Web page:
Author(s): Yoshino H, Hashizume K, Kobayashi E
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Abstract The naked plasmid DNA transfer method of rapid injection with large volume has been useful for gene therapy in experimental study. However, only small animals like rodents have usually been reported on. In this study, the authors attempted to transfect naked plasmid DNA to the porcine liver by modified hydrodynamic method. We decided to transfer plasmid DNA to a part of the liver using the angio-catheter to reduce the liver damage. To discern the condition of injection, naked plasmid DNA-encoding green fluorescent protein (GFP) was transferred for use as a marker gene. The GFP gene expression was markedly observed in gene-transferred pig livers. In large animals, not only the naked gene quantity, the solution volume containing the plasmid DNA and the injection speed, but also the additional treatments of the portal vein and the hepatic artery preparation were crucial. We found that the following injection condition were needed: plasmid DNA, 3 mg; the solution volume, 150 ml and the injection speed, 5 ml/s. The portal vein and the hepatic artery were clamped during gene delivery and the blood flow of the portal vein was flushed out using normal saline. Cytotoxic T-lymphocyte antigen 4-immunoglobulin (CTLA4-Ig) gene was used to test for secretory protein. CTLA4-Ig gene was injected with a large volume of solution via the hepatic vein to the left outer lobe of the liver selectively. CTLA4-Ig was detected in the pig blood at a maximum serum level of 161.7 ng/ml 1 day after gene transfer, and the CTLA4-Ig was detected for several weeks. Our new technique of inserting a catheter into only a selected portion of the liver reduced liver toxicity and increased gene transfer efficiency. This is the first report of successful gene transfer, using a hydrodynamic method, to the segmental liver in pigs, and achieved more than enough secretory protein for the clinically therapeutic level in pigs.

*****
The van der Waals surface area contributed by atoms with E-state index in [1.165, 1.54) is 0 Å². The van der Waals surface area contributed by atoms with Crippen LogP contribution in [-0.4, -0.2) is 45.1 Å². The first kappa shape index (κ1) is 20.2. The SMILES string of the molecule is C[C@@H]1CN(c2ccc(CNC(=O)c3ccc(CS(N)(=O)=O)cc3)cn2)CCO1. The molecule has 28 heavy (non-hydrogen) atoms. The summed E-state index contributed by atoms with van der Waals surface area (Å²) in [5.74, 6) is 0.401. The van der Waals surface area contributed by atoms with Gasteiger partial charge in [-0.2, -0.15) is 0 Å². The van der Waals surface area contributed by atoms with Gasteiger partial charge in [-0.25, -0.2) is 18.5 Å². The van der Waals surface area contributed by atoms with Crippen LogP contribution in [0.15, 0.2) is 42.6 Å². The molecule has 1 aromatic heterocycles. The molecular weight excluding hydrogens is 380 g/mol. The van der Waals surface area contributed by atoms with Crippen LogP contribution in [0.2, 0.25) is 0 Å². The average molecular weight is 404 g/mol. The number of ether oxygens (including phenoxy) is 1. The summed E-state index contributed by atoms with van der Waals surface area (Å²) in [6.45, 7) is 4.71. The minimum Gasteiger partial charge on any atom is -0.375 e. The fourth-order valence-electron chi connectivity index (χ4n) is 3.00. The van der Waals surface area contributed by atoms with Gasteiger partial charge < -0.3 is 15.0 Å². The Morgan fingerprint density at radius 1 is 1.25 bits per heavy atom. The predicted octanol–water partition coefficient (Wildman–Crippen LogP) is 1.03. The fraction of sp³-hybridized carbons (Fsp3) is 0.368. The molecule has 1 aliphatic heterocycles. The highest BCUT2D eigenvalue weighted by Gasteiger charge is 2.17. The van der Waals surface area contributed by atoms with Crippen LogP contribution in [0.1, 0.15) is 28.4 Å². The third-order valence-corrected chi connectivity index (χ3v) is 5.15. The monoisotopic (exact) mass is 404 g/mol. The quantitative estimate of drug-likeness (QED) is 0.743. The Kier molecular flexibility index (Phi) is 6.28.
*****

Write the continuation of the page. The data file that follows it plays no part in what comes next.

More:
This article was published in Gene Ther
and referenced in Journal of Genetic Syndromes & Gene Therapy